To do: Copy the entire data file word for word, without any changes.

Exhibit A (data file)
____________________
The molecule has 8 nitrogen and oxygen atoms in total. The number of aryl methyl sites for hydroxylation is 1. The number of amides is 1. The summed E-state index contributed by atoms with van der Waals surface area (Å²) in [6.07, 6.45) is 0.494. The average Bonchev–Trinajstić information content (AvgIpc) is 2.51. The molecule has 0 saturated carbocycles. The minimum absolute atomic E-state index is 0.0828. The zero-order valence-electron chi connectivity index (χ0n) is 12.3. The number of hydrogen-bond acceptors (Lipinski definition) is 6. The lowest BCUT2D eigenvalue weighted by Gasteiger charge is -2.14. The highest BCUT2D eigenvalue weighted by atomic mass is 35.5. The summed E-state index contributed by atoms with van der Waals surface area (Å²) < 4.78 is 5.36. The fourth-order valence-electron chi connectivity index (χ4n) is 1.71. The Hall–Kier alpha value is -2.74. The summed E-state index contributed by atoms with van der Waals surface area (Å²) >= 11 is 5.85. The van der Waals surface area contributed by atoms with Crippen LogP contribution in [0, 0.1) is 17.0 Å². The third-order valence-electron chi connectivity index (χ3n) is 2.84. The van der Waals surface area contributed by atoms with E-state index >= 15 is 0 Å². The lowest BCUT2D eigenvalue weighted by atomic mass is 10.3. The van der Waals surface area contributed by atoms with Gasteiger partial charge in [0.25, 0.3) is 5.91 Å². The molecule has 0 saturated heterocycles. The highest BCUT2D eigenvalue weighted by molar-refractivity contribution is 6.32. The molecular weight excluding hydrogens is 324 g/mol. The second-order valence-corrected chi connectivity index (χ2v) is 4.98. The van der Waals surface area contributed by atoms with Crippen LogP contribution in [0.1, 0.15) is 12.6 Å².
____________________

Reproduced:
The molecule has 8 nitrogen and oxygen atoms in total. The number of aryl methyl sites for hydroxylation is 1. The number of amides is 1. The summed E-state index contributed by atoms with van der Waals surface area (Å²) in [6.07, 6.45) is 0.494. The average Bonchev–Trinajstić information content (AvgIpc) is 2.51. The molecule has 0 saturated carbocycles. The minimum absolute atomic E-state index is 0.0828. The zero-order valence-electron chi connectivity index (χ0n) is 12.3. The number of hydrogen-bond acceptors (Lipinski definition) is 6. The lowest BCUT2D eigenvalue weighted by Gasteiger charge is -2.14. The highest BCUT2D eigenvalue weighted by atomic mass is 35.5. The summed E-state index contributed by atoms with van der Waals surface area (Å²) < 4.78 is 5.36. The fourth-order valence-electron chi connectivity index (χ4n) is 1.71. The Hall–Kier alpha value is -2.74. The summed E-state index contributed by atoms with van der Waals surface area (Å²) >= 11 is 5.85. The van der Waals surface area contributed by atoms with Crippen LogP contribution in [0, 0.1) is 17.0 Å². The third-order valence-electron chi connectivity index (χ3n) is 2.84. The van der Waals surface area contributed by atoms with E-state index >= 15 is 0 Å². The lowest BCUT2D eigenvalue weighted by atomic mass is 10.3. The van der Waals surface area contributed by atoms with Gasteiger partial charge in [0.25, 0.3) is 5.91 Å². The molecule has 0 saturated heterocycles. The highest BCUT2D eigenvalue weighted by molar-refractivity contribution is 6.32. The molecular weight excluding hydrogens is 324 g/mol. The second-order valence-corrected chi connectivity index (χ2v) is 4.98. The van der Waals surface area contributed by atoms with Crippen LogP contribution in [0.1, 0.15) is 12.6 Å².